How we change what others think, feel, believe and do
Seven Principles For Projecting Confidence
Confidence is one of the most powerful tools of persuasion. When people are wondering if to trust you, they often that if you are very confident that you must somehow know things that they do not. Confidence is also infectious, just being confident helps others around you to be confident, first in you and then in what you say. It is also perhaps unsurprising that confidence is a common tool of those who seek to deceive.
Here are seven principles that you may use to help project confidence and hence persuade others. They may not encompass everything that you need for confidence, but if you follow these, you will certainly be far more able to feel more confident and hence convince others.
To be confident you need to know what you are talking about. Read the right books, papers and articles. Listen to credible commentators. Have experts on tap you can call.
You can also get information from people around you, even the other side in a negotiation. All you have to do is ask. And asking confidently can help you get the right answers, too.
Nervous people twitch, speak quickly. Confident people embody stillness. They move less and more deliberately. Watch actors at work. Watch consummate politicians. Watch business leaders. They move less than the people around them. They plant their feet firmly. They do not fiddle or show other body language that betrays defensiveness or submission. Their stillness suggests deep knowledge and personal power.
UK prime minister Margaret Thatcher famously lowered the pitch of her voice, and it’s not just about sounding male. Deeper voices are seen as more authoritative and attractive. When you are tense, your throat clenches and you breath in upper-body gulps. This comes out in a higher pitch and staccato speech. Pause before speaking. Breath from your lower abdomen. Speak more slowly and you will also be able to speak more deeply.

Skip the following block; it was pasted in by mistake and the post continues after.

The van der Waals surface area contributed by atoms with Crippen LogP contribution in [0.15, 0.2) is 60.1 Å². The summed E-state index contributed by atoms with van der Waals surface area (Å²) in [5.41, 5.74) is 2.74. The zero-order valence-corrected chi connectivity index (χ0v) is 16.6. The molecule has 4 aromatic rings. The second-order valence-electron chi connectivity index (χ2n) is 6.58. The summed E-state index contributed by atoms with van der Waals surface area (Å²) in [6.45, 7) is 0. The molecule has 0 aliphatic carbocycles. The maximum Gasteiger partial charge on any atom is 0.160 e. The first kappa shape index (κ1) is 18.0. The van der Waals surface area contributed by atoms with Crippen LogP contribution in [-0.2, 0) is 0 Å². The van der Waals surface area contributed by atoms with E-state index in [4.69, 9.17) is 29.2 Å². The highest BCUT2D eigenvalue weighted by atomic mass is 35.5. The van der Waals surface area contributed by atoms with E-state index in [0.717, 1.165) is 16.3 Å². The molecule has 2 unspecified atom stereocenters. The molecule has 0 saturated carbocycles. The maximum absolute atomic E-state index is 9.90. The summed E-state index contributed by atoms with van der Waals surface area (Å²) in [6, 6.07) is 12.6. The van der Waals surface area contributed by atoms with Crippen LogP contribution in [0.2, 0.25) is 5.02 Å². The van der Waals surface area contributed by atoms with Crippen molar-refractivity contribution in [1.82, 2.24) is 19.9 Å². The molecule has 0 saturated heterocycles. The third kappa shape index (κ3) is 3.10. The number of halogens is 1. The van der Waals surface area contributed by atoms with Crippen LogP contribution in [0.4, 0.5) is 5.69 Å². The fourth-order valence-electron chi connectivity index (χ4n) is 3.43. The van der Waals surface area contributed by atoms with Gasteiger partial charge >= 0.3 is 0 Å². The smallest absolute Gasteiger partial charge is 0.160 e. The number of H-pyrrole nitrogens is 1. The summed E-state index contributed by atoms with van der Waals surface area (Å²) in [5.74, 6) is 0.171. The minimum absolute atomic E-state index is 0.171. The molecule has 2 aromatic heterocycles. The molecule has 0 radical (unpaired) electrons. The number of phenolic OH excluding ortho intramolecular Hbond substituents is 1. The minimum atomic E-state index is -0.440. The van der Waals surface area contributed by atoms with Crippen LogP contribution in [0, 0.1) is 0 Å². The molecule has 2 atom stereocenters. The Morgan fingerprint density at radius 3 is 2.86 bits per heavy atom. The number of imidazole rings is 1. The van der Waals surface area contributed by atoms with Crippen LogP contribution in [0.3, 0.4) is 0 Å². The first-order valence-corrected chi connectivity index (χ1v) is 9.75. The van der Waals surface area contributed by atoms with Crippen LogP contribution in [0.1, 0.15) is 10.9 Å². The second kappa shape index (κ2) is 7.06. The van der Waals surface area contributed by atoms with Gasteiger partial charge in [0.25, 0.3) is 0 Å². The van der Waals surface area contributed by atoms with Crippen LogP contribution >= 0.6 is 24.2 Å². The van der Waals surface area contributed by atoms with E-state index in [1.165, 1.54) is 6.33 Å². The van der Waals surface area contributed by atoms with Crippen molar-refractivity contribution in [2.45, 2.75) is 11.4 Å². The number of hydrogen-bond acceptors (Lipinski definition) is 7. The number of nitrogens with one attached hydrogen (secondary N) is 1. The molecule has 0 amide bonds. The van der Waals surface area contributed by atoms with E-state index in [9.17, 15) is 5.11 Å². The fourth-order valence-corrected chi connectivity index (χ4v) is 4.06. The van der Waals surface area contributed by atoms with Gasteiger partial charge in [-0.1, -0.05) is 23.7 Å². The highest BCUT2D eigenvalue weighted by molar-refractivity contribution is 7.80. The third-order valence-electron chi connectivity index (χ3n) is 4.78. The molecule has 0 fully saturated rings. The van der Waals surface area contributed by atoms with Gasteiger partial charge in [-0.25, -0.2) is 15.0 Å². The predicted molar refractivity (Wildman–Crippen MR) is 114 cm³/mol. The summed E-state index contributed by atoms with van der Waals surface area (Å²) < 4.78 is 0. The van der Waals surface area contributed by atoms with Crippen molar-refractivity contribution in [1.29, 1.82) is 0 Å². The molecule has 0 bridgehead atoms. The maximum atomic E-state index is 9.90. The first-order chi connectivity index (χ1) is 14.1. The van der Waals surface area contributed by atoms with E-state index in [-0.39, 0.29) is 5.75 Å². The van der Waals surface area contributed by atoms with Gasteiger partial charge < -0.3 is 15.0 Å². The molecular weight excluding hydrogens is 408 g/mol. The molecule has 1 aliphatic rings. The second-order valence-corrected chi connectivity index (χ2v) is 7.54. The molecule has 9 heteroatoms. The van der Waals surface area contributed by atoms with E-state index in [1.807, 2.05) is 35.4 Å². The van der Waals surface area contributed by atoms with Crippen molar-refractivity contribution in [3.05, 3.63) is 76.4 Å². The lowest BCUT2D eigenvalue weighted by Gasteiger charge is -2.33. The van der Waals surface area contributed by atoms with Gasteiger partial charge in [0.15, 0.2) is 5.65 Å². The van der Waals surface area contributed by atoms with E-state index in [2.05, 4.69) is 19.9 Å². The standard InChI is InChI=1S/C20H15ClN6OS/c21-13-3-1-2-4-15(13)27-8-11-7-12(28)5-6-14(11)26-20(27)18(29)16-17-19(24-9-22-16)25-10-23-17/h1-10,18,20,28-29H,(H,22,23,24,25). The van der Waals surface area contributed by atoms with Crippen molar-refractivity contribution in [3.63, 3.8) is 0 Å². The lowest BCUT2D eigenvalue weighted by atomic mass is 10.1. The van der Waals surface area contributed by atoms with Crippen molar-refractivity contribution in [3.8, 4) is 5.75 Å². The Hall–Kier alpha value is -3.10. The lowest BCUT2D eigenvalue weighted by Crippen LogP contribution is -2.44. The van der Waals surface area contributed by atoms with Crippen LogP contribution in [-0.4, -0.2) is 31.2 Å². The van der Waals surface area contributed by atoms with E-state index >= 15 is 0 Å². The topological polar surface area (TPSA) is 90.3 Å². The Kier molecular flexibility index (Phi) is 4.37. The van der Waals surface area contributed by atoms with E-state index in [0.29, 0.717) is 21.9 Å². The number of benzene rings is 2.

US President Bill Clinton was famed for looking right into the person in
front of them, giving them all their attention. In doing so he made people feel
important, yet subservient to him.
Do not look away when they are talking. Show you are listening. Nod, make interested noises. Hold their gaze, though you may look briefly away (not down) if they seem too uncomfortable. Gaze also when speaking, projecting your words with your eyes into theirs.
If you find it difficult to gaze into people's eyes, you can practice with a mirror or friend. You can also gaze at the point on their nose between their eyes.
It takes a confident person to admit they have been wrong. Apologize simply and clearly when you have erred. Say when you have no answer to a question. Do not be troubled when others seem not to get what you are saying - just reframe what you have said.
Show that you learn and improve. Listen to feedback. Thank the speaker. Ask probing questions to find more, especially if they seem to just be playing status games. Give rope to deceivers and they will tie themselves in knots.
And always do learn. Treat failure as a gift to help you improve. Experiment. Seek feedback. Keep what works.
A confident person can look themselves in the mirror and not feel bad. Know your strengths and use them. Know your weaknesses and handle them. See yourself as human, not superhuman nor subhuman.
There is much in this site that can help you with this, for example in sections about needs, belief, values, motivation and preferences. Study these and reflect on how they apply to yourself. Find ways to satisfy your deep drives. Build integrity in thought and action. Be confident in who you are.
And the big